It was maddening to hear diplomats and military figures from Indochina in the 1920s or 40s or 50s say the exact same things we heard once we realized we couldn't win the war in the 1970s. All the signs were there, nobody wanted to read them.
Yeah, the episode was even titled Dj Vu, and I was discussing the episode with my wife before it sunk in.

I had known about the history of the French in Vietnam, but was surprised to learn the name of the Bnh Xuyn and through reading outside of the show how the French used that paramilitary/gang against their adversaries.

Though, my "wow, I didn't know that!" moment came tonight. I didn't know how much of a complete bastard Diệm and his family were. I was always a bit mystified as to why the coup happened. Tonight's episode made that pretty damn clear.

ThelmaLou they also covered Kennedy's contribution tonight. It ended with LBJ's ascension. Much like LBJ, he wanted to end our entanglement, but couldn't see how to do that while still appearing to be fighting and wining against Communism. In that political climate and state of world affairs, there aren't any magic bullets. Kennedy felt that he was cooked if he faltered in support of the South Vietnamese government, LBJ felt he was cooked if he lost the war he (kind of) inherited. It looks like the same side of the coin to me for those two. I'd give Nixon the same leeway if he didn't pretend to have a plan to end it, while planning to extend it.
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Old 09-19-2017, 10:03 AM
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Just started watching last night. I surfed across it, stayed for < 60 seconds and decided I wasnt going anywhere literally captivated by the show. My dad fought over there and talked about it often. However, I was a ~young kid and didnt have any interest at the time. I still dont have a ton of an interest in my (late) fathers perspective because I shy away from tales of violence. But as an older man, Im very curious about the history, PR and politics.

I'm learning a lot. I knew practically nothing about what was presented tonight.

For me, the most moving part of the episode occurred when they played a tape of JFK discussing how he felt about the coup. I found it horrifying and comforting at the same time. I was comforted by the fact that hed documented the USAs involvement. I was horrified with his affirmation of our support in removing Diệm. I was again comforted by the remorse JFK shared on the tape.

Another point of enlightenment was one of the enlisted Americans commenting that "Ours may have been the last generation to think their government would never lie to them."

Im looking forward to watching more, though its going to be a visual, intellectual and temporal commitment.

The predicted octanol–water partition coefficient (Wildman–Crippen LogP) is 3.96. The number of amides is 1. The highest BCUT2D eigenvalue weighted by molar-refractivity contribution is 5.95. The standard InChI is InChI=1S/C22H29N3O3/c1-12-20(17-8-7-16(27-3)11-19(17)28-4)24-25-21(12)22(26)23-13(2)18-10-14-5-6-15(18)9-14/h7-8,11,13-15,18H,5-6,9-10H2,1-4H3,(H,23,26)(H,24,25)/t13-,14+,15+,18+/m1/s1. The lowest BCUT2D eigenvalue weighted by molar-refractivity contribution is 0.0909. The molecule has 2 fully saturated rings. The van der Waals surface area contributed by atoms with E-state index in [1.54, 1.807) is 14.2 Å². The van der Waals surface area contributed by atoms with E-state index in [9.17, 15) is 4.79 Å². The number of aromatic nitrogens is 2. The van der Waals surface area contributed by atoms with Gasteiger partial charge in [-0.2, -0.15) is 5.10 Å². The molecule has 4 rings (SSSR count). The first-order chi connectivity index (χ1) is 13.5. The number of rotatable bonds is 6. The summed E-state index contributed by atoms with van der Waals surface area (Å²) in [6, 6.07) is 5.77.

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Old 09-19-2017, 10:38 AM
John Mace John Mace is offline
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I'm sure it's no accident, but the eery similarity between what our "leaders" were telling us in 1963 and what we heard in 2004 and even today was shockingly brutal. There was even a mention of "In just 6 more months, we'll have won and be out of here". I'm no neophyte to this, and I know the whole things was highly politicized, but it's still very disheartening to here it again.

Last edited by John Mace; 09-19-2017 at 10:38 AM.
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Old 09-19-2017, 01:15 PM
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I was looking up John Paul Vann online last night, and came across an interview with Neil Sheehan, where Sheehan quoted him as talking to a general, where the general told him "I think we'll probably have all of this rapped up and out of here in six months," and Vann replied, "I'm more optimistic, General, I don't think we'll be kicked out for at least seven or eight months."
  #36  
Old 09-19-2017, 02:22 PM
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I was very disappointed to see that major funding came from one of the Koch brothers.
David Koch donates a LOT to charities, including PBS. It's not that he's philanthropic, just that he likes the tax write-off. The book Dark Money covers it very well.

But back to the series. We watched the first episode last night and found it historically interesting. I felt more apprehensive than I thought I would. I was a Navy Seabee in that shitfest, stationed on a Marine base. Technically a REMF, but we took regular incoming rocket fire and I saw five of my cohorts medivaced with multiple shrapnel injuries. I'm really not sure what my reaction will be to subsequent episodes, as I don't think many escape a war zone without some sort of mental trauma.
  #37  
Old 09-20-2017, 03:57 AM
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I've only seen the first episode but like many others upthread it was incredibly informative. I did shout many expletives out loud during the episode, because knowing what comes down the road made some of the critical decisions seem even more egregious than they actually were.

I wish they had explained why the French invaded Da Nang in 1858. I had always assumed the French presence there built up in a similar manner to the British presence in India. Nope. I mean, yes, there was significant trade throughout the 18th Century, but apparently the Da Nang invasion was ordered by Napoleon III to prevent Catholic missionaries from being expelled.

The other interesting thing to me is how all-consuming the fear and perceived threat of Communism was. I was born in 1967, so by the time I had any awareness of world politics the Cold War was entering its final stages. To me, the zeitgeist was less focused on Communism as a threat, and more focused on the Soviet Union as the predominant threat to the US. I guess having the two largest nations in Asia fall under the sway of Communism would certainly have been alarming, but some of the figures in the documentary sounded as if they honestly thought the ideology was just going to sweep over the entire world if unchecked in Asia. It's a kind of paranoia I find it difficult to wrap my head around.